• Is it providing benefits for you and your family that you couldn’t get on your own?
  • Have you been able to participate in professional trainings or leadership courses that help your music marketing, networking, creation, etc?
  • Do you have the opportunity to engage with people and build relationships during the day?
  • Have you acquired organizational and efficiency skills that serve your music as well?

All of these things are only HELPING you be a better musician.

In my role as an HR Advisor I spend a lot of my day talking with people, building relationships and figuring out solutions with employees, managers, and leaders. The more I build these relationships, understand how businesses work, and what makes the human interactions in business tick, the more I can apply those very same principles in building my own music career and building relationships within the music industry.

4. I don’t have time to do both!

I already mentioned this in #2 above, but I think it’s worth emphasizing: we don’t think we have enough TIME!

The question I get asked the most is “how do you have the time to do what you do (manage, The Going Solo Podcast, produce albums, write blog posts) as well as work and 8-5 job?” (Oh, and I  have three small children as well).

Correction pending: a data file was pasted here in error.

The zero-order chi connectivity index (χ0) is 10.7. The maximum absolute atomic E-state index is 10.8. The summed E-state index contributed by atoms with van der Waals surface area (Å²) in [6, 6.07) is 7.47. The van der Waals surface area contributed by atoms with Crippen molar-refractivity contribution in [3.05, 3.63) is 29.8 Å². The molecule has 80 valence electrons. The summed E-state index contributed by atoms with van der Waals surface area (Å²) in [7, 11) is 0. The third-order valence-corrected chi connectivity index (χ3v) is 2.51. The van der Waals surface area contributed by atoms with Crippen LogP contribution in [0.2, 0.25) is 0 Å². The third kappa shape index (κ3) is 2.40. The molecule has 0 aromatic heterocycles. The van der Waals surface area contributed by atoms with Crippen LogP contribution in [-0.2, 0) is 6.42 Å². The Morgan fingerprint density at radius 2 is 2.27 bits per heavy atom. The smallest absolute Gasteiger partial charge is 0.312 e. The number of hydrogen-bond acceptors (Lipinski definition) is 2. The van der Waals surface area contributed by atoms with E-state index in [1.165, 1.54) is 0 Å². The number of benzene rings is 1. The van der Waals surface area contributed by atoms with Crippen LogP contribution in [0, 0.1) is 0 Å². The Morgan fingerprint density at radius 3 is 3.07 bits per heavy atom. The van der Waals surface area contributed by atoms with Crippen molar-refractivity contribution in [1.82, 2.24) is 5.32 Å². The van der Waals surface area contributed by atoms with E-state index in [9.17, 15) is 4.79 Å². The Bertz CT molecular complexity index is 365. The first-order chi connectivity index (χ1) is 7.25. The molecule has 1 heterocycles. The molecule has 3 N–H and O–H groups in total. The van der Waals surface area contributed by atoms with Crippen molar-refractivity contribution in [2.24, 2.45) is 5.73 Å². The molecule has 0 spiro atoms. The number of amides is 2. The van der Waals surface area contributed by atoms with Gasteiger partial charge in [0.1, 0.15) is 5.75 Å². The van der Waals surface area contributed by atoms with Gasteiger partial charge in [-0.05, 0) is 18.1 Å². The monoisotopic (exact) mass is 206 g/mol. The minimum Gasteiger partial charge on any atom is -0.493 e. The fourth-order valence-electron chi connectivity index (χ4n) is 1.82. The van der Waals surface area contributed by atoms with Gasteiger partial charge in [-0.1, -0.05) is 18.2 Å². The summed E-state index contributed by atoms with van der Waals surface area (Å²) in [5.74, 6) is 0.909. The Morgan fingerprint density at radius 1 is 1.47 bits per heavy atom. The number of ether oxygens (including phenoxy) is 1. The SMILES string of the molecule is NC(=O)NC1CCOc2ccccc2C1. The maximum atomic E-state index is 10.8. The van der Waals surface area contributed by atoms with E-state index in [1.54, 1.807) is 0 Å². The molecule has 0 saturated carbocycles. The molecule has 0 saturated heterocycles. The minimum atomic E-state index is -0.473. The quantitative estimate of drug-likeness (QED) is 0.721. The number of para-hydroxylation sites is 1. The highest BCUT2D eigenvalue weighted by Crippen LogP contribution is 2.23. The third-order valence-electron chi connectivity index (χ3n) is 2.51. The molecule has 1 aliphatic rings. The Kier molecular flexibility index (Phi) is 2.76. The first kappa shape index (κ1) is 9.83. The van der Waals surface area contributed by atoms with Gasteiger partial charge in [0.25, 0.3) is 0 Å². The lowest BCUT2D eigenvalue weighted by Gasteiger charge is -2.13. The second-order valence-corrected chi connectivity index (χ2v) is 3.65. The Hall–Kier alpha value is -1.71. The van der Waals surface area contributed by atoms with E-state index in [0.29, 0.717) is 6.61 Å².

Yep, there’s a lot going on in our day-to-day lives. But it might be time for us to look at time differently — in terms of ENERGY. Where are you spending your energy and are you spending it on the right things at the right time?

I am continually amazed when I talk to leaders in the professional world (be it finance, medical, education), and I hear what some of them do outside their 8-5. Whether it be training for Iron Man races, volunteering many hours at non-profits, coaching games, or fitness classes, the list goes on.

The fact is all of these things take time. Yet, how can some of the busiest professionals also be successful in their passions outside of work? How do they have that time?

If we switch this to an energy conversation we may be able to challenge ourselves and prioritize where we should be spending our energy. For example, after work, are you spending the next 2 hours on the couch watching that latest episode on Netflix? Or maybe you are going to that Happy Hour again. Nothing wrong with these things inherently, but what would happen if you spent that 2 hours solely focused on your email list, or scheduling social media posts for the next month? 

5. I need to quit my job now and pursue my passion.

Maybe you do. Only you would know that.

But before you do, are you ready to carry over the same discipline you applied in that 8-5 to your own career as a musician? Are you really going to be working 9 hour days in full service to your craft (and the business of sharing your music)?

Everyone’s situation is unique, everyone has different needs and goals, but before you make that jump, make sure you aren’t hurting your creative pursuit in the process!

In conclusion, you are a complex human being with a variety of skills beyond just that of being a musician. Start thinking about how utilizing ALL of your talents may actually open more doors for you, be it in the office, on stage, or on screen.

Until then, see you at 8am on Monday…..and on Spotify.